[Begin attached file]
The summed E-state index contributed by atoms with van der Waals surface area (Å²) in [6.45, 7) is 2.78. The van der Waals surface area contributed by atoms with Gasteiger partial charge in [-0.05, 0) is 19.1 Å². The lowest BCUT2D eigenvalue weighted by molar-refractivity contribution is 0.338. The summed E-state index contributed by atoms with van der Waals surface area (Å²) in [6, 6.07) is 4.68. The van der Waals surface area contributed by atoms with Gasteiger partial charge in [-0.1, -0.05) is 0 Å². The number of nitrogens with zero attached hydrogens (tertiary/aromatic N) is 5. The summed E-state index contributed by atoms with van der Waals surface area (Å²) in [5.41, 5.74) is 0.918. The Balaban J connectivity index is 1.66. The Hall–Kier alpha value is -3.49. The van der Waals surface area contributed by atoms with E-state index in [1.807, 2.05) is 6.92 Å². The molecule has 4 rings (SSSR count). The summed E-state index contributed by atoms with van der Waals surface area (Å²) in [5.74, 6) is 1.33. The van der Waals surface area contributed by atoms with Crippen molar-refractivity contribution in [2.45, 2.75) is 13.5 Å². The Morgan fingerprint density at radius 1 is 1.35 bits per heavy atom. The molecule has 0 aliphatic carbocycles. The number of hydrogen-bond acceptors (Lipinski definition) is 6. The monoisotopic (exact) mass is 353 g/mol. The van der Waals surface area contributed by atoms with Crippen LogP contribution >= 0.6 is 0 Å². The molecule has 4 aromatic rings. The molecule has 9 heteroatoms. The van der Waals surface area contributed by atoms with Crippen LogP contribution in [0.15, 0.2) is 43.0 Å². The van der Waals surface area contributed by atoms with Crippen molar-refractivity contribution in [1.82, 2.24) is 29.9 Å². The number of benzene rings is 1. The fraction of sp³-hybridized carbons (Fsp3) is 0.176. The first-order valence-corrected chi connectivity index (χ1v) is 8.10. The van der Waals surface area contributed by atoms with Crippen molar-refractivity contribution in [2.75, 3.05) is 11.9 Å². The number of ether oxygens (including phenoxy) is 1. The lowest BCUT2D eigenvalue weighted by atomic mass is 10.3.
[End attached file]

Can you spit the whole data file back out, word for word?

The summed E-state index contributed by atoms with van der Waals surface area (Å²) in [6.45, 7) is 2.78. The van der Waals surface area contributed by atoms with Gasteiger partial charge in [-0.05, 0) is 19.1 Å². The lowest BCUT2D eigenvalue weighted by molar-refractivity contribution is 0.338. The summed E-state index contributed by atoms with van der Waals surface area (Å²) in [6, 6.07) is 4.68. The van der Waals surface area contributed by atoms with Gasteiger partial charge in [-0.1, -0.05) is 0 Å². The number of nitrogens with zero attached hydrogens (tertiary/aromatic N) is 5. The summed E-state index contributed by atoms with van der Waals surface area (Å²) in [5.41, 5.74) is 0.918. The Balaban J connectivity index is 1.66. The Hall–Kier alpha value is -3.49. The van der Waals surface area contributed by atoms with E-state index in [1.807, 2.05) is 6.92 Å². The molecule has 4 rings (SSSR count). The summed E-state index contributed by atoms with van der Waals surface area (Å²) in [5.74, 6) is 1.33. The van der Waals surface area contributed by atoms with Crippen molar-refractivity contribution in [2.45, 2.75) is 13.5 Å². The Morgan fingerprint density at radius 1 is 1.35 bits per heavy atom. The molecule has 0 aliphatic carbocycles. The number of hydrogen-bond acceptors (Lipinski definition) is 6. The monoisotopic (exact) mass is 353 g/mol. The van der Waals surface area contributed by atoms with Crippen LogP contribution >= 0.6 is 0 Å². The molecule has 4 aromatic rings. The molecule has 9 heteroatoms. The van der Waals surface area contributed by atoms with Crippen LogP contribution in [0.15, 0.2) is 43.0 Å². The van der Waals surface area contributed by atoms with Crippen molar-refractivity contribution in [1.82, 2.24) is 29.9 Å². The number of benzene rings is 1. The fraction of sp³-hybridized carbons (Fsp3) is 0.176. The first-order valence-corrected chi connectivity index (χ1v) is 8.10. The van der Waals surface area contributed by atoms with Crippen molar-refractivity contribution in [2.75, 3.05) is 11.9 Å². The number of ether oxygens (including phenoxy) is 1. The lowest BCUT2D eigenvalue weighted by atomic mass is 10.3.